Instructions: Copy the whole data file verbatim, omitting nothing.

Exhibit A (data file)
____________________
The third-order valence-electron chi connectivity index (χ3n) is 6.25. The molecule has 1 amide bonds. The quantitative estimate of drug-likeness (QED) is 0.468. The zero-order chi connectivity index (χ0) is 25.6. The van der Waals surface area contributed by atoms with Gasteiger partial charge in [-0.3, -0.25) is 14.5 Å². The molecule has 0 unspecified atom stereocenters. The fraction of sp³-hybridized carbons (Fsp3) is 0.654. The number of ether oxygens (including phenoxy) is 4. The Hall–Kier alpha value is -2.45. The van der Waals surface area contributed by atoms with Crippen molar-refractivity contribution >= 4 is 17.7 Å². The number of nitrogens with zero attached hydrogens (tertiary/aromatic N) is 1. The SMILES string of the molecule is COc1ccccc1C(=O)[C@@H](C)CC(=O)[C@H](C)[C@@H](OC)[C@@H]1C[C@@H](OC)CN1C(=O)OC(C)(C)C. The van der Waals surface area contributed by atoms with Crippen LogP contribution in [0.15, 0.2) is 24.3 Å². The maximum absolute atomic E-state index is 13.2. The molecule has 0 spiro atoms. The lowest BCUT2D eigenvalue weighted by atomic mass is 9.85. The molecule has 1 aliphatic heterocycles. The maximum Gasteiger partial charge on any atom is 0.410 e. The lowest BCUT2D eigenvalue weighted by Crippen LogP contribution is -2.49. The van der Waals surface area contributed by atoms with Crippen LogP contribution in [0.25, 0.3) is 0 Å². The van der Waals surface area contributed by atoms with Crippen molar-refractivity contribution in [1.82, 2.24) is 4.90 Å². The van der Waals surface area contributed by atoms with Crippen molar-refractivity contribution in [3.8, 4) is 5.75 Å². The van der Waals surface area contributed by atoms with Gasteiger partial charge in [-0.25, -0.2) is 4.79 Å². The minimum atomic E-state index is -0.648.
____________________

The third-order valence-electron chi connectivity index (χ3n) is 6.25. The molecule has 1 amide bonds. The quantitative estimate of drug-likeness (QED) is 0.468. The zero-order chi connectivity index (χ0) is 25.6. The van der Waals surface area contributed by atoms with Gasteiger partial charge in [-0.3, -0.25) is 14.5 Å². The molecule has 0 unspecified atom stereocenters. The fraction of sp³-hybridized carbons (Fsp3) is 0.654. The number of ether oxygens (including phenoxy) is 4. The Hall–Kier alpha value is -2.45. The van der Waals surface area contributed by atoms with Crippen molar-refractivity contribution >= 4 is 17.7 Å². The number of nitrogens with zero attached hydrogens (tertiary/aromatic N) is 1. The SMILES string of the molecule is COc1ccccc1C(=O)[C@@H](C)CC(=O)[C@H](C)[C@@H](OC)[C@@H]1C[C@@H](OC)CN1C(=O)OC(C)(C)C. The van der Waals surface area contributed by atoms with Crippen LogP contribution in [0.15, 0.2) is 24.3 Å². The maximum absolute atomic E-state index is 13.2. The molecule has 0 spiro atoms. The lowest BCUT2D eigenvalue weighted by atomic mass is 9.85. The molecule has 1 aliphatic heterocycles. The maximum Gasteiger partial charge on any atom is 0.410 e. The lowest BCUT2D eigenvalue weighted by Crippen LogP contribution is -2.49. The van der Waals surface area contributed by atoms with Crippen LogP contribution in [0.25, 0.3) is 0 Å². The van der Waals surface area contributed by atoms with Crippen molar-refractivity contribution in [1.82, 2.24) is 4.90 Å². The van der Waals surface area contributed by atoms with Crippen molar-refractivity contribution in [3.8, 4) is 5.75 Å². The van der Waals surface area contributed by atoms with Gasteiger partial charge in [-0.25, -0.2) is 4.79 Å². The minimum atomic E-state index is -0.648.